By now, everyone will have realised that an american poet’s ashes are in the church of St Michael and All Saints and that John Craven can see Yeovil from the top of the church tower.
Those with a deeper interest in the evidence will know that within the next 20 years, Yeovil will have to grow beyond its current boundaries if our children and grand-children are to have homes to live in. Fortunately, we live in some of the finest countryside in England, surrounded by fantastic heritage and served by a fragile road system. Unfortunately that makes growth without pain impossible. Councillors are faced with the difficult decision of choosing a “least worst” option.
On Tuesday 8th November a number of councillors carried out a site visit to areas within the two growth directions still being considered, south/southwest and northwest.
Whilst there are maps being published by campaigners showing more specific detail, ignore them. Most are fakes or older working drafts and all are irrelevant. Only the broad direction has to be decided now, the draft maps were produced to prove to Councillors (and the Planning Inspector) that these directions are viable options. The actual form of any growth will be decided by locals, much later in the planning process.
The visit involved travelling around the edges of the two areas being considered and also looking at them from key vantage points such as the ridge south of the Cokers and Ham Hill Country Park.
We also walked out into the sites to look at the lay of the land, its current uses and its relationship with neighbouring areas.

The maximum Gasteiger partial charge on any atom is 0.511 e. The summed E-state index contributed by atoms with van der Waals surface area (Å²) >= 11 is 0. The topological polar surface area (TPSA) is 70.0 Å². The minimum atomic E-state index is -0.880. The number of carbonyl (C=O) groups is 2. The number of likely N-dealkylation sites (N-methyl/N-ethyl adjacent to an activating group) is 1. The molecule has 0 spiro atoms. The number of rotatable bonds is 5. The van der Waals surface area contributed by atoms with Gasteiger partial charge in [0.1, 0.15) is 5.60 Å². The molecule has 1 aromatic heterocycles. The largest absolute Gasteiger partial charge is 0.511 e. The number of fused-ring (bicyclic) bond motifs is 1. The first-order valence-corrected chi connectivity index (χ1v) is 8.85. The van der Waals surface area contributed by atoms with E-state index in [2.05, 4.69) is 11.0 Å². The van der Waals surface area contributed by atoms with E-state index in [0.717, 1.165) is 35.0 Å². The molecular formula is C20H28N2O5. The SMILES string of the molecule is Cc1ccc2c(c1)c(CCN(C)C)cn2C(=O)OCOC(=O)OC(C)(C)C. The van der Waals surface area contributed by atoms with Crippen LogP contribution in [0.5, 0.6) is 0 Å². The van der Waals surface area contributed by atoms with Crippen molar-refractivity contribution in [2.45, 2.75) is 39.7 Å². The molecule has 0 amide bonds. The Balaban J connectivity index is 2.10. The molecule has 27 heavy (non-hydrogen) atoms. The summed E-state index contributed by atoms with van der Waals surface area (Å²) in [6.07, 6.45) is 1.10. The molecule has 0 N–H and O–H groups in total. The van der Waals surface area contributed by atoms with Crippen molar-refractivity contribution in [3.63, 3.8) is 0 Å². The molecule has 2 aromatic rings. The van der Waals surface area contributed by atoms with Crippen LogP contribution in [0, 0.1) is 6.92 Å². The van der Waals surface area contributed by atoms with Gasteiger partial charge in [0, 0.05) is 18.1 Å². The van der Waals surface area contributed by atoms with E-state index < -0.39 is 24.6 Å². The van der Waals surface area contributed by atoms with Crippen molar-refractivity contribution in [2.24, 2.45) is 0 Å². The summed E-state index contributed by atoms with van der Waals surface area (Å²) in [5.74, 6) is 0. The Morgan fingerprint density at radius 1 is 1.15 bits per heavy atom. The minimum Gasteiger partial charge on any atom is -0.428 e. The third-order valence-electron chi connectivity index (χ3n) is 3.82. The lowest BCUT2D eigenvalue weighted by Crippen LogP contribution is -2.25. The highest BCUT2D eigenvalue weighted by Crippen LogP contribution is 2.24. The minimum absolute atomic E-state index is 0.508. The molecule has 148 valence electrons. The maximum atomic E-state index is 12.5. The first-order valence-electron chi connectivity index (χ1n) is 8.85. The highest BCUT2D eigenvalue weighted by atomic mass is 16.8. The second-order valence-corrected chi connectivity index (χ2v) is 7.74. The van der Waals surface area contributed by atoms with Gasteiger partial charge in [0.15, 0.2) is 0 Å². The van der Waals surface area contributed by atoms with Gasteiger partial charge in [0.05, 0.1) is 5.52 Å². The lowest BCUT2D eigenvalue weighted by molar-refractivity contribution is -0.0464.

One of the many difficulties with any growth near Yeovil is the loss of agricultural land, the settings of the many historic sites, listed buildings and conservation areas. To be fair, this is true throughout South Somerset, we have 4,650 listed structures, 87 Conservation areas and 17 Historic Gardens! Click here to find out more.
Many other factors have to be taken into account, including the effect on the road system in and around Yeovil and the effect on the A303, which is strategically important to the South-West peninsular. Transport choices will be particularly important in reducing congestion and in a world where oil and energy costs are rising.
Back in 2009, I initiated a study into whether the Urban Extension could be made to eco-town standards. Early indications are that this has a critical benefit in reducing the traffic throughout the rest of the town. It also means that fully 40% of any urban extension will be green-space, allowing high levels of protection to be provided for neighbouring areas, as well as securing quality in the new homes and employment.
On critical thing we must do is to ensure that all of the required infrastructure is delivered in a timely fashion and not piecemeal. Things like bin lorries and GP surgeries don’t just happen, someone has to pay. More studies have been started and we have decided to allow more time to complete those, putting the final decision on direction back into spring.
As you can probably tell from the serious faces in the pictures above, this will be a very difficult decision … but we will do our best.